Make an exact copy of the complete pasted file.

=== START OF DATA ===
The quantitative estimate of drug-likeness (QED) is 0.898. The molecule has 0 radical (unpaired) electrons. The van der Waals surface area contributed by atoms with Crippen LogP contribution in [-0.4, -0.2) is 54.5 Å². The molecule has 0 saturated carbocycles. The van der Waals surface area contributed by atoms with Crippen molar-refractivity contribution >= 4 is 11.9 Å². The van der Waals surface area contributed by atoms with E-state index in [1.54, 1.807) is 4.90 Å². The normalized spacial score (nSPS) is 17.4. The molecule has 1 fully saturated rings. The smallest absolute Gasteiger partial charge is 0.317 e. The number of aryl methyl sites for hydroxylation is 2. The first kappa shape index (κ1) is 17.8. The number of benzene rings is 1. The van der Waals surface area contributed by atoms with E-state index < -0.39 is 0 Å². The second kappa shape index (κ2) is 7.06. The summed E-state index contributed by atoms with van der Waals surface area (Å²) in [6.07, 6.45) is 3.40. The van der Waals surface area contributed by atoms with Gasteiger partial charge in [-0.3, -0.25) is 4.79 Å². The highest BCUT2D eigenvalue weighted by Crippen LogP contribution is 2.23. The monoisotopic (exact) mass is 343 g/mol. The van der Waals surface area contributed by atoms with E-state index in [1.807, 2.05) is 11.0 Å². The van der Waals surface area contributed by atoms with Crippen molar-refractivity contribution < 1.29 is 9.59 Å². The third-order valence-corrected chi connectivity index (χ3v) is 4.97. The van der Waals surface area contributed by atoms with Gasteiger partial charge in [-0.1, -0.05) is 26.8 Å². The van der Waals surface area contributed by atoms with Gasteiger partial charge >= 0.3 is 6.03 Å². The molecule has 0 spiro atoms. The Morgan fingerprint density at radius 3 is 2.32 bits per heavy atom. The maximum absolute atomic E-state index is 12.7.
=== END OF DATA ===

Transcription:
The quantitative estimate of drug-likeness (QED) is 0.898. The molecule has 0 radical (unpaired) electrons. The van der Waals surface area contributed by atoms with Crippen LogP contribution in [-0.4, -0.2) is 54.5 Å². The molecule has 0 saturated carbocycles. The van der Waals surface area contributed by atoms with Crippen molar-refractivity contribution >= 4 is 11.9 Å². The van der Waals surface area contributed by atoms with E-state index in [1.54, 1.807) is 4.90 Å². The normalized spacial score (nSPS) is 17.4. The molecule has 1 fully saturated rings. The smallest absolute Gasteiger partial charge is 0.317 e. The number of aryl methyl sites for hydroxylation is 2. The first kappa shape index (κ1) is 17.8. The number of benzene rings is 1. The van der Waals surface area contributed by atoms with E-state index < -0.39 is 0 Å². The second kappa shape index (κ2) is 7.06. The summed E-state index contributed by atoms with van der Waals surface area (Å²) in [6.07, 6.45) is 3.40. The van der Waals surface area contributed by atoms with Gasteiger partial charge in [-0.3, -0.25) is 4.79 Å². The highest BCUT2D eigenvalue weighted by Crippen LogP contribution is 2.23. The monoisotopic (exact) mass is 343 g/mol. The van der Waals surface area contributed by atoms with E-state index in [1.807, 2.05) is 11.0 Å². The van der Waals surface area contributed by atoms with Crippen molar-refractivity contribution < 1.29 is 9.59 Å². The third-order valence-corrected chi connectivity index (χ3v) is 4.97. The van der Waals surface area contributed by atoms with Gasteiger partial charge in [-0.1, -0.05) is 26.8 Å². The van der Waals surface area contributed by atoms with Gasteiger partial charge >= 0.3 is 6.03 Å². The molecule has 0 spiro atoms. The Morgan fingerprint density at radius 3 is 2.32 bits per heavy atom. The maximum absolute atomic E-state index is 12.7.